YouTube is developing an AI music tool that will enable anyone to utilise well-known musicians’ voices.

YouTube is developing an AI music tool that will enable anyone to utilise well-known musicians’ voices:Now settling the specifics with record labels

It appears that YouTube is developing a new artificial intelligence tool that will enable content producers to create songs including the voices of well-known singers and artists.

A recent story from Bloomberg claims that the platform has used this technology to approach multiple record companies; talks are currently underway. In addition to attempting to avoid setting off any landmines that could result in them being sued to the maximum extent possible, YouTube is attempting to secure permission to utilise certain songs to train the AI. Currently, 17 authors, including George R.R. Martin, the author of A Song of Ice and Fire, are suing OpenAI on the grounds that ChatGPT is utilising their intellectual property unlawfully. According to Bloomberg, record labels and musicians want to keep ownership of their material so that it isn’t used “to train models without permission or compensation” by developers.

YouTube is developing an AI music tool that will enable anyone to utilise well-known musicians' voices.
YouTube is developing an AI music tool that will enable anyone to utilise well-known musicians’ voices.

A test version of this technology was initially scheduled to be unveiled during last month’s Made On YouTube event. A “select pool of artists [give] permission to” specific creators to utilise their likeness on the platform, according to a report by Billboard. In due course, it would formally debut as a feature that allows anyone to experiment with utilising the voices of willing artists.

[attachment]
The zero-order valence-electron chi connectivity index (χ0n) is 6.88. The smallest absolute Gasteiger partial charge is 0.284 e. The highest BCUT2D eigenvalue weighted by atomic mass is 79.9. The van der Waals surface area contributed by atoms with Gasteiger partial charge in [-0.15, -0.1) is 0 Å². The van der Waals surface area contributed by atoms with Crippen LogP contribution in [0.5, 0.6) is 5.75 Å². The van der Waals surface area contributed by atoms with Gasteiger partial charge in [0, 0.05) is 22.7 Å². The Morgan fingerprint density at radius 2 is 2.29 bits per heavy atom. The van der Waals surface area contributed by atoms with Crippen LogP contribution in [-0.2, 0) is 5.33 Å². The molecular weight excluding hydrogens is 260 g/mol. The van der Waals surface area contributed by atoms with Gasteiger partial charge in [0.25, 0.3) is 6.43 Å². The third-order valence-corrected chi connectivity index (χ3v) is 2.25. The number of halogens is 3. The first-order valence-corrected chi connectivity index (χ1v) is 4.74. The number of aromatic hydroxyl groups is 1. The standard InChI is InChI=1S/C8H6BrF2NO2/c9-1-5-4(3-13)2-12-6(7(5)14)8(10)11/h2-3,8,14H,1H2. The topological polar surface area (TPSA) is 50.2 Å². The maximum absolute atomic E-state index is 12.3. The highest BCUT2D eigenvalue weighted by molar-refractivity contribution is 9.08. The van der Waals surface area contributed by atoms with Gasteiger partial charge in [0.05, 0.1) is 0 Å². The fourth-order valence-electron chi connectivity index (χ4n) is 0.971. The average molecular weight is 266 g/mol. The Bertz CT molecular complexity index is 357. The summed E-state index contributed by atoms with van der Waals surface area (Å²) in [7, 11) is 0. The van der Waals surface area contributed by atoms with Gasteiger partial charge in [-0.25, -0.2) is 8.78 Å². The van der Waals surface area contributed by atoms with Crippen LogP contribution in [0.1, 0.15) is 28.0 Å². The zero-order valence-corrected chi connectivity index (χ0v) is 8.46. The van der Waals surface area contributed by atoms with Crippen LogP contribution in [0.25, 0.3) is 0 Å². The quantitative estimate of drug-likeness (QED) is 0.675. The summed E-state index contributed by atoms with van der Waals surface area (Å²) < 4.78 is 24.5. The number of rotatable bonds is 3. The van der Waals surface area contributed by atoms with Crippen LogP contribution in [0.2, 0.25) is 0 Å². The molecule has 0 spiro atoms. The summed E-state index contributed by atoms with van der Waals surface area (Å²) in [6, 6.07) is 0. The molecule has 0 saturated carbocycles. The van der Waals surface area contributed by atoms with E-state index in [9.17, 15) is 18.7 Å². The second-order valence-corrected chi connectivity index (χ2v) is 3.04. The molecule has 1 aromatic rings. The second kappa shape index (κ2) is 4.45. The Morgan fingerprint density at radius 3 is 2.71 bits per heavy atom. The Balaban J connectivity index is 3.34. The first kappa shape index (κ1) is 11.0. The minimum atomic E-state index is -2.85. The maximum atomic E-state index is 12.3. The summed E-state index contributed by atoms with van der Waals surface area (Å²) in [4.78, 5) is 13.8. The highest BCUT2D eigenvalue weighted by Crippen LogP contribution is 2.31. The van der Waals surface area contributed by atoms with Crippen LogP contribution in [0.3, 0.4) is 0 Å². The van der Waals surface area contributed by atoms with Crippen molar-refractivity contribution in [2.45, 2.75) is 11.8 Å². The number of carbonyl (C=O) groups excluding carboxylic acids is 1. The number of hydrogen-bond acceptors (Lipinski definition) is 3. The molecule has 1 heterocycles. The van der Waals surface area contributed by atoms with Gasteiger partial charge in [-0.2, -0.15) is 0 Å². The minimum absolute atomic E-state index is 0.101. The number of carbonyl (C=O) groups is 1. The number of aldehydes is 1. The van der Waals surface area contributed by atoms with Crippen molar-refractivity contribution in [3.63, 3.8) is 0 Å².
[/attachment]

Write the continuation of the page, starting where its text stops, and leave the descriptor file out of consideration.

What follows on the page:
differing opinions
The entire music industry has responded in a variety of ways. According to Bloomberg, “companies have been receptive” to collaborating with YouTube on this project. Record executives, according to Billboard, have had difficulty locating performers who are eager to take part. Some performers are afraid that by lending their talents to “unknown creators who could use them to make statements or sing lyrics,” they will be singing songs that they disagree with.

YouTube is developing an AI music tool that will enable anyone to utilise well-known musicians' voices.
YouTube is developing an AI music tool that will enable anyone to utilise well-known musicians’ voices.

YouTube is attempting to present itself as everyone’s best friend and a collaborator to assist the music industry in making sense of all of this. But it’s a dreary day. Although the industry views generative AI as unstoppable, it is not a fixed entity. They will inevitably have to deal with technology, or else they run the risk of falling behind.

A positive ray
There is one more publishing-related issue with all of this. The production of music involves large teams, thus it’s not a one-person job. According to a Billboard insider, YouTube will likely provide labels with a single, large licencing fee that they must “figure out how to divide among” composers in order to resolve this.

There’s some good in spite of the gloomy outlook. According to Billboard, rights holders are attempting in good faith to reach a mutually agreeable agreement. Some artists acknowledge that using these models could lead to new opportunities for artistic expression. Because AI can put “companies at a disadvantage,” according to another Billboard insider, record execs might not be as enthusiastic.

All we can do is wait and see what results from this. Again, if transactions are handled fairly, YouTube’s new approach might encourage users to explore their creative side.

While we’re talking about production, be sure to take a look at TechRadar’s ranking of the greatest free music-production apps for 2023.

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